Genre: Mystery, Thriller, Young Adult
Published by Knopf (4.10.2012)
eARC, 432 pages
It was like a nightmare, but there was no waking up. When the night began, Nora had two best friends and an embarrassingly storybook one true love. When it ended, she had nothing but blood on her hands and an echoing scream that stopped only when the tranquilizers pierced her veins and left her in the merciful dark.
But the next morning, it was all still true: Chris was dead. His girlfriend Adriane, Nora's best friend, was catatonic. And Max, Nora's sweet, smart, soft-spoken Prince Charming, was gone. He was also—according to the police, according to her parents, according to everyone—a murderer.
Desperate to prove his innocence, Nora follows the trail of blood, no matter where it leads. It ultimately brings her to the ancient streets of Prague, where she is drawn into a dark web of secret societies and shadowy conspirators, all driven by a mad desire to possess something that might not even exist. For buried in a centuries-old manuscript is the secret to ultimate knowledge and communion with the divine; it is said that he who controls the Lumen Dei controls the world. Unbeknownst to her, Nora now holds the crucial key to unlocking its secrets. Her night of blood is just one piece in a puzzle that spans continents and centuries. Solving it may be the only way she can save her own life.
When I picked this one up, I had absolutely no clue what it was about. I went by the cover without reading the synopsis – not gonna lie, thought it was about vampires or something. Go ahead, have a laugh. Ha, ha. I certainly feel silly now! There was no paranormal aspect at all.
The story dragged a lot, at times in the beginning I didn’t really know what the hell was going on or what the book was even about. I wasn’t interested in historical letters written by dead people – because, let’s face it, history makes my brain go into a mild coma. But it was all so mysterious, and after things start happening – accidents and murders – my interest was piqued. This story reminded me a lot of The DaVinci Code. Clues and dead-ends, lies and betrayal.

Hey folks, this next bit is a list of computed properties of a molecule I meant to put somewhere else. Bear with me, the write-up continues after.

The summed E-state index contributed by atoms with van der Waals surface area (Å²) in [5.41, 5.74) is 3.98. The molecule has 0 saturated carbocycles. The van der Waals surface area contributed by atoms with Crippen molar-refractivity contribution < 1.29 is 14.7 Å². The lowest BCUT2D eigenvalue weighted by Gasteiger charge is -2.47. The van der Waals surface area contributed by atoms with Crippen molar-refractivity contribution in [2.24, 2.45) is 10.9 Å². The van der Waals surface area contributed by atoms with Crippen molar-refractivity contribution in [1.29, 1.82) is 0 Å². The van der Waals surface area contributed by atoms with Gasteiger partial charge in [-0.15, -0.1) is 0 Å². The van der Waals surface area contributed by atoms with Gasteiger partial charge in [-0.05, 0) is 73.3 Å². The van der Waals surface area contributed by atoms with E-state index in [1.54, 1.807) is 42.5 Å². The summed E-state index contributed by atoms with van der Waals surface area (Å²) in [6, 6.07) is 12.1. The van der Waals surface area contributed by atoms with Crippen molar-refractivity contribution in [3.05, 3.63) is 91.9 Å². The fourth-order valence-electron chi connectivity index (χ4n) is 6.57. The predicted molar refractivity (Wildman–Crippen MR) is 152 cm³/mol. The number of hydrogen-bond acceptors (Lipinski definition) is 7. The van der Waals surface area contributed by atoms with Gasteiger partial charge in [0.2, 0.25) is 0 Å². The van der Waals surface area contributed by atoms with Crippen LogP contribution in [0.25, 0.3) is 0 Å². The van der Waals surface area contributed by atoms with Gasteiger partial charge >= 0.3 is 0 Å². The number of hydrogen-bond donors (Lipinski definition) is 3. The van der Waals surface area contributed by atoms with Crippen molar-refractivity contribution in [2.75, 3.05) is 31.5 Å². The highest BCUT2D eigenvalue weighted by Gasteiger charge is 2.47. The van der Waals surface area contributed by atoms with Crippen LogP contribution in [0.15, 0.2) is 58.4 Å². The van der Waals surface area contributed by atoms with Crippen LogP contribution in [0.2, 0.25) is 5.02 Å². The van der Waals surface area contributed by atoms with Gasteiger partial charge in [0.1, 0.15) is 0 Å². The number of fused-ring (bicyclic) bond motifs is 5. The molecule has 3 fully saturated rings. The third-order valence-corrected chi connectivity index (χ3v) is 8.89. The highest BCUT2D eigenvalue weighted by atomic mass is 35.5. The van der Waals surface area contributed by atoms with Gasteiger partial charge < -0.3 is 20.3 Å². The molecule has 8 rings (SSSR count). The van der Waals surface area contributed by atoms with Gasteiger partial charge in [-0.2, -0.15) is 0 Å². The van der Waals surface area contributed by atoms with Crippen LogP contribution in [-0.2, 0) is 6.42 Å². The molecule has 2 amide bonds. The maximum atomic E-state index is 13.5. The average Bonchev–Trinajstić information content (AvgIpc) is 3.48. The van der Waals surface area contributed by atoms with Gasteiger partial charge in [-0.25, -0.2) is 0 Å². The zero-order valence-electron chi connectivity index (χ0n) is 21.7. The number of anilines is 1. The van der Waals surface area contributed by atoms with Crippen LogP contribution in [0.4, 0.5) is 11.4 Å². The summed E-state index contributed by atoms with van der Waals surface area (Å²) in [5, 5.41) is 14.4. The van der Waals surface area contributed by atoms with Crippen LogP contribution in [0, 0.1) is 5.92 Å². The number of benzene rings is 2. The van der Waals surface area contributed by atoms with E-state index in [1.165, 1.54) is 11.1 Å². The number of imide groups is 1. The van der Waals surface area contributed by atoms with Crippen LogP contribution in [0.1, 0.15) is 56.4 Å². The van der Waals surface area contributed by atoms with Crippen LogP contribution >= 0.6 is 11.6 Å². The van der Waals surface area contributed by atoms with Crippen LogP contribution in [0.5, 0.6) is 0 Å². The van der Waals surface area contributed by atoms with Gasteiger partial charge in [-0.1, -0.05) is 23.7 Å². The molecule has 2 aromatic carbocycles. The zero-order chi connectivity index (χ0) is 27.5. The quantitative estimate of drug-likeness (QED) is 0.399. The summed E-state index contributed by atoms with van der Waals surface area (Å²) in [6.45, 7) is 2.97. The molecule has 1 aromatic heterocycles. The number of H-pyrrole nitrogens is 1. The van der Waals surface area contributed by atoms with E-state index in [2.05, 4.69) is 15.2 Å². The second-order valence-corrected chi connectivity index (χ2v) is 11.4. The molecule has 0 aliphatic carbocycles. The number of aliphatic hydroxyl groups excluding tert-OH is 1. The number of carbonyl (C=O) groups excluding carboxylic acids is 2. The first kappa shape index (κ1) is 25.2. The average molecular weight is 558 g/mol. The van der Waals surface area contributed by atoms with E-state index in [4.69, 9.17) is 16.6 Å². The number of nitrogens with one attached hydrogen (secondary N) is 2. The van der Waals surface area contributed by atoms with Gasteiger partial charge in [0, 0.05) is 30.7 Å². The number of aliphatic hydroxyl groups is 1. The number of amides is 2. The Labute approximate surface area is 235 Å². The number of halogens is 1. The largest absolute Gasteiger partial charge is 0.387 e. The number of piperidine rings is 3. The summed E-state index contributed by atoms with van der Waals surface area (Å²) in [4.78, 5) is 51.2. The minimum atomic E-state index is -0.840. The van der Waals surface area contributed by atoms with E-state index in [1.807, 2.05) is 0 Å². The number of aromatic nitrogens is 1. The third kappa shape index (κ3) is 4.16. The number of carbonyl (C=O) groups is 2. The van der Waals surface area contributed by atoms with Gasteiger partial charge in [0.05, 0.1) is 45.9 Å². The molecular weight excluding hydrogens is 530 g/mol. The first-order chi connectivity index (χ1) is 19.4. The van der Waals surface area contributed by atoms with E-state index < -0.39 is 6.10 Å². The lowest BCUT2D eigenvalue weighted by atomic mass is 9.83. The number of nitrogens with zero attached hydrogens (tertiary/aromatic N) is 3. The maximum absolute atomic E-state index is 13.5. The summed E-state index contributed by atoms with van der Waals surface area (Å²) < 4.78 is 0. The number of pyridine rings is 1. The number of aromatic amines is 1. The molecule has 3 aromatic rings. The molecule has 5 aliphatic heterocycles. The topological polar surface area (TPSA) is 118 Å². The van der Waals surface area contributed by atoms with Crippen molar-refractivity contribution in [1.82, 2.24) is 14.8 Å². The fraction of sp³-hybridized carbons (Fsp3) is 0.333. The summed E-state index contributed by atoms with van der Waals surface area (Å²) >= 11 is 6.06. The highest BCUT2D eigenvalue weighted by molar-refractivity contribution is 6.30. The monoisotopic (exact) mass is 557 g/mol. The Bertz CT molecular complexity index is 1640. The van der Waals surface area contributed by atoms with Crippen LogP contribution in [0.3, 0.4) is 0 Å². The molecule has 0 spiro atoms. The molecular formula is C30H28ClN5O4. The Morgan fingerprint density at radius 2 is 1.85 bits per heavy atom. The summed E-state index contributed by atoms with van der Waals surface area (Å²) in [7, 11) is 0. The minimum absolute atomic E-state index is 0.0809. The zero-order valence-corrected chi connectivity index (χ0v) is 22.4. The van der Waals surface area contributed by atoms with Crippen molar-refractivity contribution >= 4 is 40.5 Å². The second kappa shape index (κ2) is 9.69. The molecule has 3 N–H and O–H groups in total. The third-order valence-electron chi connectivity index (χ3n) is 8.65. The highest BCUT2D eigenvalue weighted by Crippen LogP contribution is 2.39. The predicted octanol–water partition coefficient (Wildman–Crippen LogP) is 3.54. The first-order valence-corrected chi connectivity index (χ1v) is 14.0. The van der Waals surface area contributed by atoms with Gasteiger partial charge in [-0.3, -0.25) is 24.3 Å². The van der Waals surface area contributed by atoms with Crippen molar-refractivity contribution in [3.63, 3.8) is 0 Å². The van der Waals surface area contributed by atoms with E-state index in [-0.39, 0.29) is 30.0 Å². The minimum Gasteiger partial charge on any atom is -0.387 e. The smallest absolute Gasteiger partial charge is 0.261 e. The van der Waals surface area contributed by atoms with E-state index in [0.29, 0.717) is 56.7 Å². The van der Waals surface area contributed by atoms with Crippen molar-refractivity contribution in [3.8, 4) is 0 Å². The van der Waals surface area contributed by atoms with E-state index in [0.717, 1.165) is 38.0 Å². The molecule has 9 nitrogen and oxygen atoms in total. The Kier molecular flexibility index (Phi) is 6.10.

Even though I was mystified, I still couldn’t really get into it until the part where two of the main characters broke into somewhere. It reminded me so much of the part in National Treasure where Nicolas Cage and the woman (whoever she is) have a fake argument to get into the office to see the desk. It was awesome! I did really like the whole treasure-hunt feel going on.
After that part there were about another 100 pages of boredom, and BAM! The truth comes out, and wow. That was a twist I never saw coming. The deceit! The treachery! If you didn’t know already, I love being surprised. The end really brought this book around for me and made me re-think the low rating I was going to give it.
“You’re alarmingly good at acting the bitch,” he whispered. “It suggests practice.”
“And you’re alarmingly good at acting whipped,” I shot back. “Food for thought.”
I love these, if she had interjected that kind of humor into the whole story I may have loved it.
Lacking something for me, but still worth the read.